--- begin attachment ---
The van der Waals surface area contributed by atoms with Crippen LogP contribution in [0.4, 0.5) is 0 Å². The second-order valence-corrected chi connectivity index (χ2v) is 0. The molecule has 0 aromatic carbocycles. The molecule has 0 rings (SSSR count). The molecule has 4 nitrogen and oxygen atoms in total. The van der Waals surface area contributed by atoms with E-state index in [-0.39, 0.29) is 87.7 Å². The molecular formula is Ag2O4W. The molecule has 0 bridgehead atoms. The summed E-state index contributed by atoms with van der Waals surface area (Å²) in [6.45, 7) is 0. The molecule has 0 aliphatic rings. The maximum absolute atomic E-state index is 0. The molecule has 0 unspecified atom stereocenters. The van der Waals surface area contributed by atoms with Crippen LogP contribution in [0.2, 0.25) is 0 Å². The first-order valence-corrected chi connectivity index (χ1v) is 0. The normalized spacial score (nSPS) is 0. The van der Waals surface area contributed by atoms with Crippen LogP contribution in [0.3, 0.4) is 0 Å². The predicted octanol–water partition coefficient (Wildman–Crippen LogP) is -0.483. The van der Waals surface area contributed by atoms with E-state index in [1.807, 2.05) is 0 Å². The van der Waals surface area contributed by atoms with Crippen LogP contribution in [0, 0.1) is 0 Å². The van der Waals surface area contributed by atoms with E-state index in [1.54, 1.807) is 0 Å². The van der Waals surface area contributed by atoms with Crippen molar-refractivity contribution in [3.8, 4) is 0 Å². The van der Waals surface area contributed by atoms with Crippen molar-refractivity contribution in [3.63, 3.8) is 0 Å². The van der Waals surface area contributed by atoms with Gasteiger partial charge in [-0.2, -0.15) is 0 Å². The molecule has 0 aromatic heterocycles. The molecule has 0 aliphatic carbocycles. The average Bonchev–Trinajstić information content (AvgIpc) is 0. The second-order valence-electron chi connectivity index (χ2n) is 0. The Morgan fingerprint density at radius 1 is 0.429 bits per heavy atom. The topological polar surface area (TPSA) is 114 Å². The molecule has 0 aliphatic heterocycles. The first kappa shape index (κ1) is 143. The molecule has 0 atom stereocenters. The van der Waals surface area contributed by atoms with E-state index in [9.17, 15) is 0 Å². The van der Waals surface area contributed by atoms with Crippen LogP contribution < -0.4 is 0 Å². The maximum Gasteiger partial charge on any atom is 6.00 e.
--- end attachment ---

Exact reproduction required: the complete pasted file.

The van der Waals surface area contributed by atoms with Crippen LogP contribution in [0.4, 0.5) is 0 Å². The second-order valence-corrected chi connectivity index (χ2v) is 0. The molecule has 0 aromatic carbocycles. The molecule has 0 rings (SSSR count). The molecule has 4 nitrogen and oxygen atoms in total. The van der Waals surface area contributed by atoms with E-state index in [-0.39, 0.29) is 87.7 Å². The molecular formula is Ag2O4W. The molecule has 0 bridgehead atoms. The summed E-state index contributed by atoms with van der Waals surface area (Å²) in [6.45, 7) is 0. The molecule has 0 aliphatic rings. The maximum absolute atomic E-state index is 0. The molecule has 0 unspecified atom stereocenters. The van der Waals surface area contributed by atoms with Crippen LogP contribution in [0.2, 0.25) is 0 Å². The first-order valence-corrected chi connectivity index (χ1v) is 0. The normalized spacial score (nSPS) is 0. The van der Waals surface area contributed by atoms with Crippen LogP contribution in [0.3, 0.4) is 0 Å². The predicted octanol–water partition coefficient (Wildman–Crippen LogP) is -0.483. The van der Waals surface area contributed by atoms with E-state index in [1.807, 2.05) is 0 Å². The van der Waals surface area contributed by atoms with Crippen LogP contribution in [0, 0.1) is 0 Å². The van der Waals surface area contributed by atoms with E-state index in [1.54, 1.807) is 0 Å². The van der Waals surface area contributed by atoms with Crippen molar-refractivity contribution in [3.8, 4) is 0 Å². The van der Waals surface area contributed by atoms with Crippen molar-refractivity contribution in [3.63, 3.8) is 0 Å². The van der Waals surface area contributed by atoms with Gasteiger partial charge in [-0.2, -0.15) is 0 Å². The molecule has 0 aromatic heterocycles. The molecule has 0 aliphatic carbocycles. The average Bonchev–Trinajstić information content (AvgIpc) is 0. The second-order valence-electron chi connectivity index (χ2n) is 0. The Morgan fingerprint density at radius 1 is 0.429 bits per heavy atom. The topological polar surface area (TPSA) is 114 Å². The molecule has 0 aliphatic heterocycles. The first kappa shape index (κ1) is 143. The molecule has 0 atom stereocenters. The van der Waals surface area contributed by atoms with E-state index in [9.17, 15) is 0 Å². The van der Waals surface area contributed by atoms with Crippen LogP contribution < -0.4 is 0 Å². The maximum Gasteiger partial charge on any atom is 6.00 e.